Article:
There's an old joke in Quebec that, if someone in Quebec City dies and goes to heaven, he or she has to change planes in Montreal. The joke speaks to the obvious: Montreal is the economic and transportation fulcrum of the province, especially for air travel. It's closer to the U.S. border, closer to North America's population centres and, of course, has a population many times greater than Quebec City's.
So what in heaven's name was Prime Minister Stephen Harper doing this week giving $21.6-million to Quebec City's airport, money found in the Gateways and Border Crossings Fund?
Quebec City's airport isn't a gateway to anywhere. It's not close to a frontier, border or coast. Its commercial traffic is risible, and it's got only a handful of regularly scheduled direct flights anywhere outside Quebec.
If Ottawa is giving money under this fund to Quebec City's airport, why not give millions to serious international airports that really are gateways, such as Montreal, Halifax, Toronto, Montreal or Vancouver? And remember that Quebec City, like almost 30 other airports in Canada, can impose fees on passengers to finance upgrades. That's the way airports finance their improvements these days, not through dollops of federal cash. Passengers, not taxpayers, pay.
Obviously, the announcement made no economic or policy sense, but then little does these days in the run-up to an election. Anything goes by way of justification. As in, a couple of days before, Mr. Harper was talking up a youth gangs program in the swing riding of Surrey, B.C., where he tied that announcement to the Economic Action Plan. Hello?
Mr. Harper had this Quebec City political problem: the new hockey arena. After months of dithering, Mr. Harper finally said no, Ottawa doesn't do arenas and stadiums - the absolutely correct decision. (Shame on Liberal Leader Michael Ignatieff for saying his party might help finance the arena, a terrible example of base politicking.)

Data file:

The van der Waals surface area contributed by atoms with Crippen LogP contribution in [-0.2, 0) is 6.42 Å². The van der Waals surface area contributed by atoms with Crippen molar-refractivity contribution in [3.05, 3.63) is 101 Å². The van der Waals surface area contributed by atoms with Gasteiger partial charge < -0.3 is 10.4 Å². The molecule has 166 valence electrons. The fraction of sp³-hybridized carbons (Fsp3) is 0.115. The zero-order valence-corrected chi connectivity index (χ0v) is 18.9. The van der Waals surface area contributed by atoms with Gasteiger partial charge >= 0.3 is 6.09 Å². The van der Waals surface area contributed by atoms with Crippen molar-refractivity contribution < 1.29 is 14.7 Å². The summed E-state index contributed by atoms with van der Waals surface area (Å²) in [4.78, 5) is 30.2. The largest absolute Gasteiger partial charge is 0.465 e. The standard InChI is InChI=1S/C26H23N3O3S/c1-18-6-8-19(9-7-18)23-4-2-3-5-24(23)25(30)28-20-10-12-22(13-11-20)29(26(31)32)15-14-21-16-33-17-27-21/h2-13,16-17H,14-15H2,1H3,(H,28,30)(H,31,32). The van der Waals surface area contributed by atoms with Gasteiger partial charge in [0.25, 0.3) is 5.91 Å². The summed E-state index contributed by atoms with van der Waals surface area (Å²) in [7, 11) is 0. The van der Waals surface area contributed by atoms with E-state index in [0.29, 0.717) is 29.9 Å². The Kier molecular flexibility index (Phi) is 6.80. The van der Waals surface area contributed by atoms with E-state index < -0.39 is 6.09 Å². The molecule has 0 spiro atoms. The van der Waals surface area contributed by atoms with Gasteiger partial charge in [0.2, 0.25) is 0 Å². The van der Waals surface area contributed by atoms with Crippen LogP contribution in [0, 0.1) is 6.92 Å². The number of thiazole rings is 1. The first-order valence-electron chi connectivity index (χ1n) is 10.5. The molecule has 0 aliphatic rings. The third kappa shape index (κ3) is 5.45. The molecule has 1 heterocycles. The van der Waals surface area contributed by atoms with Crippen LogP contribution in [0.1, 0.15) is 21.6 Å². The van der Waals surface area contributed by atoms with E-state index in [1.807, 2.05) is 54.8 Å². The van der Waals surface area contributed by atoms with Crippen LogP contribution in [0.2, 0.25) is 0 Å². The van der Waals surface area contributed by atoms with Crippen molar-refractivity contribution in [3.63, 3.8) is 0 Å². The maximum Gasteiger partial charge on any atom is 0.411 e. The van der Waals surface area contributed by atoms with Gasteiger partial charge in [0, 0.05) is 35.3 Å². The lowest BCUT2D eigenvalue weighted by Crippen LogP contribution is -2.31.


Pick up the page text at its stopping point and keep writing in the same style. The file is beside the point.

But Mr. Harper's party hopes to hold its seats in the Quebec City area. So it cast about rather desperately for something to entice voters, the theory being they can be induced with federal largesse, and hit on the airport. In other words, it's all politics all the time, there and across the country. Sound public policy has run for cover.
The Quebec City airport announcement, and so many others made recently, are bizarre for reasons other than bad policy: They illustrate the forked tongue with which the Harper government speaks of economic policy.
Next week, according to all public pronouncements, the budget will preach modest restraint. Don't come to me looking for new money, Finance Minister Jim Flaherty has warned all seekers. We're going to impose across-the-board cuts on departments, telling civil servants to cut budgets rather than ministers giving them political direction - a rather bizarre way of proceeding, if you think about it.
At the same time this message of restraint is being given, Conservative ministers, MPs and the Prime Minister are fanning out across Canada spending money as if they'd never heard the word "restraint." In one day, 80 Conservative MPs made announcements or reminded their constituents of projects previously announced; a few days ago, a similar publicity extravaganza featured 40 of them.
The Harper government has shamelessly tried to extract from the Economic Action Plan every scintilla of political credit, making announcement after announcement, using tens of millions of taxpayers' dollars to fund television ads extolling the plan's virtues, and extending the timelines for finishing projects.
The recession is over, but the spending just keeps rolling, as does the advertising campaign for a party transfixed by spin and messaging with whatever means are available, including taxpayers' money. (The Conservatives have already set aside millions of your dollars for an advertising barrage to extol the virtues of their budget.)
And if, as in the Quebec City case, money can't be found in the Economic Action Plan, there are plenty of other piggy banks to raid for political announcements from a government that's never really believed in the restraint it will preach half-heartedly next week.